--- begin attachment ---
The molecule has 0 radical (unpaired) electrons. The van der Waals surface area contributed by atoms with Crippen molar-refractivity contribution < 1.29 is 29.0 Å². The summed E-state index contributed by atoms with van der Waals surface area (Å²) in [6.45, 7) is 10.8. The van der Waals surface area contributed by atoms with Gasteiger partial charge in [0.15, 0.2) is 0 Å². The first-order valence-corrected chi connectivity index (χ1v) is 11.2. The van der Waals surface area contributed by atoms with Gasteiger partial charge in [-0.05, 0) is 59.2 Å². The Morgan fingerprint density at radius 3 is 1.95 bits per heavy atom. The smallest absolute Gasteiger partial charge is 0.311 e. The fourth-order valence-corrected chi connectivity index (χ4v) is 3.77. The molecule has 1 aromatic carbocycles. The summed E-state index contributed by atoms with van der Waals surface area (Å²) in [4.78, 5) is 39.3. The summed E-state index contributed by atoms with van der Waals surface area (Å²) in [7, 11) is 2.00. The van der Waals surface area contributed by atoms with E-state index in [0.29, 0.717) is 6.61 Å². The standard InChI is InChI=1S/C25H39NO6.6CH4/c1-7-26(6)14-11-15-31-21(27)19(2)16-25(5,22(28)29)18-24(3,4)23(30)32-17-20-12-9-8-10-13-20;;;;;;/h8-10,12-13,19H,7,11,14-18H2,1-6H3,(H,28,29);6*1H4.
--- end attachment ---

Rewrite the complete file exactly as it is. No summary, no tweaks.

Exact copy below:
The molecule has 0 radical (unpaired) electrons. The van der Waals surface area contributed by atoms with Crippen molar-refractivity contribution < 1.29 is 29.0 Å². The summed E-state index contributed by atoms with van der Waals surface area (Å²) in [6.45, 7) is 10.8. The van der Waals surface area contributed by atoms with Gasteiger partial charge in [0.15, 0.2) is 0 Å². The first-order valence-corrected chi connectivity index (χ1v) is 11.2. The van der Waals surface area contributed by atoms with Gasteiger partial charge in [-0.05, 0) is 59.2 Å². The Morgan fingerprint density at radius 3 is 1.95 bits per heavy atom. The smallest absolute Gasteiger partial charge is 0.311 e. The fourth-order valence-corrected chi connectivity index (χ4v) is 3.77. The molecule has 1 aromatic carbocycles. The summed E-state index contributed by atoms with van der Waals surface area (Å²) in [4.78, 5) is 39.3. The summed E-state index contributed by atoms with van der Waals surface area (Å²) in [7, 11) is 2.00. The van der Waals surface area contributed by atoms with E-state index in [0.29, 0.717) is 6.61 Å². The standard InChI is InChI=1S/C25H39NO6.6CH4/c1-7-26(6)14-11-15-31-21(27)19(2)16-25(5,22(28)29)18-24(3,4)23(30)32-17-20-12-9-8-10-13-20;;;;;;/h8-10,12-13,19H,7,11,14-18H2,1-6H3,(H,28,29);6*1H4.